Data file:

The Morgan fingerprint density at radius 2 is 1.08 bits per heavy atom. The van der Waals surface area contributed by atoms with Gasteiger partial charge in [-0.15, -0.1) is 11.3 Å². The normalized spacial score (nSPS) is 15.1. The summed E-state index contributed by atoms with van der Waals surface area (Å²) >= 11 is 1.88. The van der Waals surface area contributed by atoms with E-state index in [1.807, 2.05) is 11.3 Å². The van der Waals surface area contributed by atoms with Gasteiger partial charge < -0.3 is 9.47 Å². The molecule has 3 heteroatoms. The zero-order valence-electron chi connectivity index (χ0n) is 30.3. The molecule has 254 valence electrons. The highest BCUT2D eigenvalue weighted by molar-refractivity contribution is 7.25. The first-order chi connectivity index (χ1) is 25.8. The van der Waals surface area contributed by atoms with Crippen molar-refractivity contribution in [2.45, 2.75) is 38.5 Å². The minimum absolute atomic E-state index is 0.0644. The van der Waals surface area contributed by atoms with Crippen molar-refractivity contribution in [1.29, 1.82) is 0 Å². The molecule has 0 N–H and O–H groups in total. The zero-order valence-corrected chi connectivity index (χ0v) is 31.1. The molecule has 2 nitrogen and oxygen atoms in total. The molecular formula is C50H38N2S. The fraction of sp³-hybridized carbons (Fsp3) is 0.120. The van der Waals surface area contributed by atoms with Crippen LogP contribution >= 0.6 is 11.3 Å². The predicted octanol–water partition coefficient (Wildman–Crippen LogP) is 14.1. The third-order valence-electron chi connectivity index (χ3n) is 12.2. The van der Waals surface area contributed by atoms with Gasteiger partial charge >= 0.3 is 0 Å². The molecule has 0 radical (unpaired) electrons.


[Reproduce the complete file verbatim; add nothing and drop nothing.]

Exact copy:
The Morgan fingerprint density at radius 2 is 1.08 bits per heavy atom. The van der Waals surface area contributed by atoms with Gasteiger partial charge in [-0.15, -0.1) is 11.3 Å². The normalized spacial score (nSPS) is 15.1. The summed E-state index contributed by atoms with van der Waals surface area (Å²) >= 11 is 1.88. The van der Waals surface area contributed by atoms with E-state index in [1.807, 2.05) is 11.3 Å². The van der Waals surface area contributed by atoms with Gasteiger partial charge < -0.3 is 9.47 Å². The molecule has 3 heteroatoms. The zero-order valence-electron chi connectivity index (χ0n) is 30.3. The molecule has 254 valence electrons. The highest BCUT2D eigenvalue weighted by molar-refractivity contribution is 7.25. The first-order chi connectivity index (χ1) is 25.8. The van der Waals surface area contributed by atoms with Crippen molar-refractivity contribution in [2.45, 2.75) is 38.5 Å². The minimum absolute atomic E-state index is 0.0644. The van der Waals surface area contributed by atoms with Crippen molar-refractivity contribution in [1.29, 1.82) is 0 Å². The molecule has 0 N–H and O–H groups in total. The zero-order valence-corrected chi connectivity index (χ0v) is 31.1. The molecule has 2 nitrogen and oxygen atoms in total. The molecular formula is C50H38N2S. The fraction of sp³-hybridized carbons (Fsp3) is 0.120. The van der Waals surface area contributed by atoms with Crippen LogP contribution >= 0.6 is 11.3 Å². The predicted octanol–water partition coefficient (Wildman–Crippen LogP) is 14.1. The third-order valence-electron chi connectivity index (χ3n) is 12.2. The van der Waals surface area contributed by atoms with Gasteiger partial charge >= 0.3 is 0 Å². The molecule has 0 radical (unpaired) electrons.